399. Memorandum From the Assistant Director for Scientific Intelligence (Machle) to Director of Central Intelligence Hillenkoetter0


  • Inability of OSI to Accomplish Its Mission

1. Both the Dulles and Eberstadt Committees expressed particular concern with respect to the inadequacies of scientific and technical intelligence and stressed the likelihood of their over-riding importance. As stated by the Eberstadt Committee:1

“Failure properly to appraise the extent of scientific development in enemy countries may have more immediate and catastrophic consequences than failure in any other field of intelligence.”

2. Little has been accomplished toward correcting these inadequacies. They are high lighted by the almost total failure of conventional intelligence in estimating Soviet development of an atomic bomb. Important current inadequacies are summarized below and are discussed in more detail in Enclosure I:2

a. Atomic Warfare (Tab I-A)

The USSR completed an atomic bomb in half the estimated time required.
The rate of Soviet production of atomic bombs must be determined accurately. On the basis of present knowledge this is impossible. Therefore, estimates of potential bomb stockpiles have been attempted on the basis of estimates of total uranium ore available to the USSR. The probability of error in estimates of domestic USSR supply of uranium ore is large because they are predicated almost entirely on geologic reasoning. Similar reasoning has been proved to be in error by a factor of five in the case of estimates of Satellite uranium mining operations.

b. Biological Warfare (Tab I-B)

The only defense against BW is timely and accurate intelligence on:

Specific agents to be employed.
The means for dissemination.
Location and capacity of research and production installations.

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With respect to these considerations, nothing is known about the BW agents under investigation in the USSR; only allusions as to means of dissemination can be cited; and there is no positive information on research and production installations.

c. Chemical Warfare (Tab I-C)

Almost no information is available on Soviet development of new CW agents, particularly nerve gases; nor is reliable information available with respect to CW preparations in general. Crude estimates are based almost entirely upon German intelligence from World War II.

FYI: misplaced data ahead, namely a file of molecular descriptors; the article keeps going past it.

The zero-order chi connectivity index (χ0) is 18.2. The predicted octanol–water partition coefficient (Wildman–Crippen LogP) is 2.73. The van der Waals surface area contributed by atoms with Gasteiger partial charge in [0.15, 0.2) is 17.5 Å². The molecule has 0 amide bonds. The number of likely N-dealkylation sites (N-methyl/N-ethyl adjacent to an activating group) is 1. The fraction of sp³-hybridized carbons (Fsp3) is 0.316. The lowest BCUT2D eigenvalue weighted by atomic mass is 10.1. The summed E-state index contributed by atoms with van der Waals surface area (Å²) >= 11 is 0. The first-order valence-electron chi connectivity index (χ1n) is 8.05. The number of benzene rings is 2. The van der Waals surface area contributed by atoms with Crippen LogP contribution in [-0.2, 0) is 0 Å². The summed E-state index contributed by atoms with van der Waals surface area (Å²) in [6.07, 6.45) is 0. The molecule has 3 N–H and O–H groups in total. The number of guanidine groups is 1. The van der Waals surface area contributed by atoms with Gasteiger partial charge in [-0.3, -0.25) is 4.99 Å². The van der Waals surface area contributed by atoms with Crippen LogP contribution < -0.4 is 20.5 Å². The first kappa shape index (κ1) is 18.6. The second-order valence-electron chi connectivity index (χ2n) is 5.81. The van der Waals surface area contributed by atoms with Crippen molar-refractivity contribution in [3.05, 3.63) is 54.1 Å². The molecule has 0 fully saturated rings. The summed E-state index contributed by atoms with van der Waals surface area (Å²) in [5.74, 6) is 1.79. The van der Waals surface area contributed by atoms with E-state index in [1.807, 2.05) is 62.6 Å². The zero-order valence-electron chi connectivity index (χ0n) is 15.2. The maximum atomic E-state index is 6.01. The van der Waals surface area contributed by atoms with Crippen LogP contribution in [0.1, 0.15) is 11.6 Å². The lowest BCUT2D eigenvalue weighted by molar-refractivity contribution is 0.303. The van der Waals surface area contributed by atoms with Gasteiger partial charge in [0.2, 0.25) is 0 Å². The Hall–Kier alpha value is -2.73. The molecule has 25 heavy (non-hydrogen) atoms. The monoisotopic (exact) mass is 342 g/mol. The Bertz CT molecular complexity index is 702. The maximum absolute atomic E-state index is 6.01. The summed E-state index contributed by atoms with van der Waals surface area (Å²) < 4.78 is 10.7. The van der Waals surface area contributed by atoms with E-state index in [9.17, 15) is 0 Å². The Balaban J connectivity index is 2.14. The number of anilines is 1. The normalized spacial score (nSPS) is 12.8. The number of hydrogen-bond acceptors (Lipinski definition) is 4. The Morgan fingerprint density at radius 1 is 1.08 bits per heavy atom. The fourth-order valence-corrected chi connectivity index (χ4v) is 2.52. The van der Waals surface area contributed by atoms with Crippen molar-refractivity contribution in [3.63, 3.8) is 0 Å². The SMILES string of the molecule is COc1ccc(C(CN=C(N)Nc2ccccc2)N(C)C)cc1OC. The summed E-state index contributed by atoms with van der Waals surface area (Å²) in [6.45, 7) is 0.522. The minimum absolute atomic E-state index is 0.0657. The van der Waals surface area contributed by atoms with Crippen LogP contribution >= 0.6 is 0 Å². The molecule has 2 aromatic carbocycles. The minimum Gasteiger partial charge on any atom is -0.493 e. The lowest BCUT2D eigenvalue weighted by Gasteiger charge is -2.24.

d. Electronics (Tab I-D)

Electronic systems, which include radar and communication equipment, are the means of integrating operations of modern military organizations. Our knowledge of Soviet developments in communications, navigation, interception, fire control, and other electronic systems is extremely limited or non-existent. Most estimates are based upon extrapolations of knowledge of equipment obtained by the USSR through Lend-Lease or capture from the Germans.

e. Aircraft (Tab I-E)

In general, knowledge of Soviet aircraft development is limited to information available with respect to their exploitation of German equipment. The one exception is the limited intelligence obtainable from observation of new aircraft displayed at the May Day and Air Force shows. In particular, information is lacking on night fighter aircraft, rocket-propelled intercepters, long-range heavy bombers, supersonic research aircraft, and jet and rocket engines.

f. Guided Missiles (Tab I-F)

Very limited information indicates that the Soviets are continuing the German developments in guided missiles. However, there is no information as to the extent of the effort or the progress being made.

g. Medical Intelligence

Medical Intelligence is vital in operations involving AM, BW, CW, RW and, in fact, in any preparations for military operations. The Eber-stadt Committee stated that “medical intelligence is virtually non-exist-ent.” There has been no significant improvement since this statement was made.

h. Basic Scientific Research

In addition to the specific inadequacies of intelligence outlined in the preceding paragraphs, there is a vast area of ignorance of basic scientific research in USSR and Satellite countries. Knowledge of scientific progress is essential to foresee the development of new weapons.

3. The inadequacies in present national scientific intelligence exist because of conditions both inside and outside CIA.

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Conditions Outside CIA

4. The conditions outside CIA which are preventing OSI from accomplishing its mission are:

Refusal of the Departments to recognize CIA as the central coordinating agency in the national intelligence structure. This refusal is evidenced by active non-cooperation which is summarized and documented in Enclosure II.
Lack of authority to effect coordination of intelligence activities through emasculation of the authority of the National Security Act by the NSCID’s. This subject is covered admirably in the memorandum from General Counsel to Executive, subject: “Legal Responsibilities of the Central Intelligence Agency,” dated 27 September 1949.3